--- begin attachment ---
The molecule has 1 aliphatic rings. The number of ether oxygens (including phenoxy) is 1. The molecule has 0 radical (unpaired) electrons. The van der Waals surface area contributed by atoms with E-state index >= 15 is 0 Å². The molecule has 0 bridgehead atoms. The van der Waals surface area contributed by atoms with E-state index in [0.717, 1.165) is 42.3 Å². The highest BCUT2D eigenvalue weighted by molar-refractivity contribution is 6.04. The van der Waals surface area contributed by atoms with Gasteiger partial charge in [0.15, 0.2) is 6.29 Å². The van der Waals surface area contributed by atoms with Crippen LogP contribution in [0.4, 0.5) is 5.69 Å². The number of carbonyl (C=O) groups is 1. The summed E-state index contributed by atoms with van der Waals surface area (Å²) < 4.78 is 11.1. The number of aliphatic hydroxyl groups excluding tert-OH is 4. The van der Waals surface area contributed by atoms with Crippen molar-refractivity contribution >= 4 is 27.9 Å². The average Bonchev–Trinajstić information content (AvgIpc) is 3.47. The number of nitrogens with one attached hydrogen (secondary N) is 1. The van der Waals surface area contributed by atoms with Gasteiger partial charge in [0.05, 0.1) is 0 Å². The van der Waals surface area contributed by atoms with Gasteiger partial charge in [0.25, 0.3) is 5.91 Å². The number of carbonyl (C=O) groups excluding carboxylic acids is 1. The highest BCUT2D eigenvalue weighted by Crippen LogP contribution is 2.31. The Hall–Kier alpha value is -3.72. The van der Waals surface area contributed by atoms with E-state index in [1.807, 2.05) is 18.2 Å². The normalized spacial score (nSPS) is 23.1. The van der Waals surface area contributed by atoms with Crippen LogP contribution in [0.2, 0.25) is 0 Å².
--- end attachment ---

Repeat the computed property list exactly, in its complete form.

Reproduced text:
The molecule has 1 aliphatic rings. The number of ether oxygens (including phenoxy) is 1. The molecule has 0 radical (unpaired) electrons. The van der Waals surface area contributed by atoms with E-state index >= 15 is 0 Å². The molecule has 0 bridgehead atoms. The van der Waals surface area contributed by atoms with E-state index in [0.717, 1.165) is 42.3 Å². The highest BCUT2D eigenvalue weighted by molar-refractivity contribution is 6.04. The van der Waals surface area contributed by atoms with Gasteiger partial charge in [0.15, 0.2) is 6.29 Å². The van der Waals surface area contributed by atoms with Crippen LogP contribution in [0.4, 0.5) is 5.69 Å². The number of carbonyl (C=O) groups is 1. The summed E-state index contributed by atoms with van der Waals surface area (Å²) < 4.78 is 11.1. The number of aliphatic hydroxyl groups excluding tert-OH is 4. The van der Waals surface area contributed by atoms with Crippen molar-refractivity contribution >= 4 is 27.9 Å². The average Bonchev–Trinajstić information content (AvgIpc) is 3.47. The number of nitrogens with one attached hydrogen (secondary N) is 1. The van der Waals surface area contributed by atoms with Gasteiger partial charge in [0.05, 0.1) is 0 Å². The van der Waals surface area contributed by atoms with Gasteiger partial charge in [0.25, 0.3) is 5.91 Å². The number of carbonyl (C=O) groups excluding carboxylic acids is 1. The highest BCUT2D eigenvalue weighted by Crippen LogP contribution is 2.31. The Hall–Kier alpha value is -3.72. The van der Waals surface area contributed by atoms with E-state index in [1.807, 2.05) is 18.2 Å². The normalized spacial score (nSPS) is 23.1. The van der Waals surface area contributed by atoms with Crippen LogP contribution in [0.2, 0.25) is 0 Å².